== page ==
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Heat Transfer and Friction in Turbulent Pipe Flow with Variable Physical Properties


High Temperature Institrite. Acudcrr~yof Science of the USSR. Moscoqc USSR

I. Introduction


I1. Analytical Method


A. Basic Equations



Eddy Diffusivities of Heat and Momentum


C. &4nalyticalExpressions for lemperature and Velocity Profiles, Heat Transfer. and Skin Friction



Heat Transfer uith Constant Ph?sical Properties 521


A. Analytical Results


B. Experimental Data


I\’. Heat Transfer and Skin 1:riction for Liquids with Variablc Viscosity




Theoretical Results



Experimental Data and Ihpirical Equations



Heat Transfer and Skin Friction for Gases with Variable Physical Properties



Analytical Results



Experimental Data and Ihpirical Equations


VI . Heat Transfer and Skin 1;riction for Single-Phase Fluids at Subcritical States


A. Analytical Results


B. Experimental Data and I<mpiricalEquations for Normal I Iwt Transfer Regimes



Experimental Data for Hcgimcs with Diminished and Enhanced Heat Transfur


VI1. Conclusion









I. Introduction

Heat transfer in turbulent pipe flow has been investigated for almost 60 years. Nusselt’s paper published in 1910 was probably the first one analyzing this problem on a scientific basis (2). In this paper devoted to the heat transfer of turbulent gas flow in tubes, the similarity method was originally used for the correlation of experimental data on heat transfer. This is the reason for the continued interest in Nusselt’s paper. During subsequent years different investigators performed numerous experimental studies on heat transfer processes in turbulent pipe flow for various fluids including liquid metals. As a result they formulated relations for the Nusselt number versus the Reynolds and Prandtl numbers for a wide range of Re and Pr. Reynolds (2) was the first who theoretically studied heat transfer in turbulent pipe flow. The relationship obtained between heat flux and wall shear stress, known as the Reynolds analogy, is valid only for Pr = 1. Some investigators have improved upon Reynolds analysis. For example, Taylor (3) and Prandtl (4,5)took into account approximately the influence of fluid flow peculiarities at the wall on heat transfer, assuming the flow to consist of a turbulent core and viscous (laminar) sublayer. Karman (6) improved this model by the introduction of an intermediate layer between a laminar sublayer and a turbulent core. The expressions for heat transfer obtained by Karnian and Prandtl are true for constant physical properties over the range 0.7 to 10-20 for Pr. The last restriction concerns the fact that they neglected turbulent heat transfer in a viscous sublayer (this leads to essential errors when Pr is large) and heat transfer by conduction in the turbulent core (this is not true for low Pr numbers). Further development of analytical methods for heat transfer in a turbulent pipe flow with constant physical properties was achieved when investigators digressed from the above assumptions and began to use more accurate relationships for the distributions of velocity and eddy diffusivities of heat and momentum along the pipe cross section (7-24). For example, Lyon (8) obtained an expression for the Nusselt number in the case of constant heat flux at the wall. This expression predicts the heat transfer rate, if the distributions of velocity and turbulent diffusivity of heat are known. The use of more accurate relationships for distributions of velocity and eddy diffusivities of heat and momentum require the application of numerical methods. Numerical calculations of heat transfer in turbulent pipe flow for constant physical properties were carried out in (8-12,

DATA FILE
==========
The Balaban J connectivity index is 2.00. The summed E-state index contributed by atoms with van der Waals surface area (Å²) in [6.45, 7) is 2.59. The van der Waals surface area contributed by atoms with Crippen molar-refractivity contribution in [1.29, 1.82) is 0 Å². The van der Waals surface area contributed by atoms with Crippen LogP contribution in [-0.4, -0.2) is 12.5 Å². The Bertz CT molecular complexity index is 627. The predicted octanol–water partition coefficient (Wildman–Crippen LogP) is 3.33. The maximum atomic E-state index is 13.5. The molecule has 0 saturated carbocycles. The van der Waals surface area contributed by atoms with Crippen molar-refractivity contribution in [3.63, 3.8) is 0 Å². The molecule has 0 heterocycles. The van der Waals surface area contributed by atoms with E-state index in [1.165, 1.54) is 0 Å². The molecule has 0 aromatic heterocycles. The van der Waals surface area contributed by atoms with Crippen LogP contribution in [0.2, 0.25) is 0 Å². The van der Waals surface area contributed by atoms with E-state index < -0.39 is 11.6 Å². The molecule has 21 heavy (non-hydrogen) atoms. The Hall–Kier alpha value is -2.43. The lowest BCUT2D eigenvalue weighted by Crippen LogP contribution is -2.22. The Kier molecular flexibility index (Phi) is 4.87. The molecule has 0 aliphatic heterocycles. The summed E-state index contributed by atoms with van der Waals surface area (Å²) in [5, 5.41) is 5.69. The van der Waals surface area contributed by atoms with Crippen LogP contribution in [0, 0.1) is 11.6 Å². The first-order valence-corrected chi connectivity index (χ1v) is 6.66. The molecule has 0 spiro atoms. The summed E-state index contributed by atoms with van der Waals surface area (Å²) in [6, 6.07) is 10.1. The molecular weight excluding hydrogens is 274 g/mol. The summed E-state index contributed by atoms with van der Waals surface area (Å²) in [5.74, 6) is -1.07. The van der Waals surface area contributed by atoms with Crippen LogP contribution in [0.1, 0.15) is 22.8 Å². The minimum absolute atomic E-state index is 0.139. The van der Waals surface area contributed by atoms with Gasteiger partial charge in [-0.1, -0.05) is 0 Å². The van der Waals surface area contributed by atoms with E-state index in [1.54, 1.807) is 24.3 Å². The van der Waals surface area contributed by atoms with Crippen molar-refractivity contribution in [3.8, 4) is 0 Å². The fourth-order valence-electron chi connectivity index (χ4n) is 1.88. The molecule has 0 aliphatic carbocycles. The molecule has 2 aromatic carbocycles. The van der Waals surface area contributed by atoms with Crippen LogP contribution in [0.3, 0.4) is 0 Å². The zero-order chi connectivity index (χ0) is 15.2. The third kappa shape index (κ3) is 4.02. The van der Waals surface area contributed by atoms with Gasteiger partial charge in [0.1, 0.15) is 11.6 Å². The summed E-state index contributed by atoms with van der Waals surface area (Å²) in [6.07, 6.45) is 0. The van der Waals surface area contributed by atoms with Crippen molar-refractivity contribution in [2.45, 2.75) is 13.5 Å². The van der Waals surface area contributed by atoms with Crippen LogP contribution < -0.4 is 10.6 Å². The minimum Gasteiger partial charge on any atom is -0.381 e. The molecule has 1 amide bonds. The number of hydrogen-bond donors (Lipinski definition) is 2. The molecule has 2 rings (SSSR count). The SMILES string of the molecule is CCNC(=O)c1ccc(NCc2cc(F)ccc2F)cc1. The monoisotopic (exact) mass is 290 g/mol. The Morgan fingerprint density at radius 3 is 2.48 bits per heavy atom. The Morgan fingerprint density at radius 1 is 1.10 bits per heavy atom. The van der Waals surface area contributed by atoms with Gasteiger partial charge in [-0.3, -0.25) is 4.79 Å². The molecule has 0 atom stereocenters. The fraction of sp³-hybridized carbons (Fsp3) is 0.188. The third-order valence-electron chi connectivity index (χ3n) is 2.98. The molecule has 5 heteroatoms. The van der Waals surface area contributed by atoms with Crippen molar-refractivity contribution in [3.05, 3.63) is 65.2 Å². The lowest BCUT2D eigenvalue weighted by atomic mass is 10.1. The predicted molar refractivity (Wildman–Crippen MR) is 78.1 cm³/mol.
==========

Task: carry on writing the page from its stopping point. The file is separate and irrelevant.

predictions covering a wide range of Re and

Pr numbers as a rule are in good agreement with experimental data. Thus, nowadays the problem of heat transfer in a turbulent quasi-

13, 14). The results of these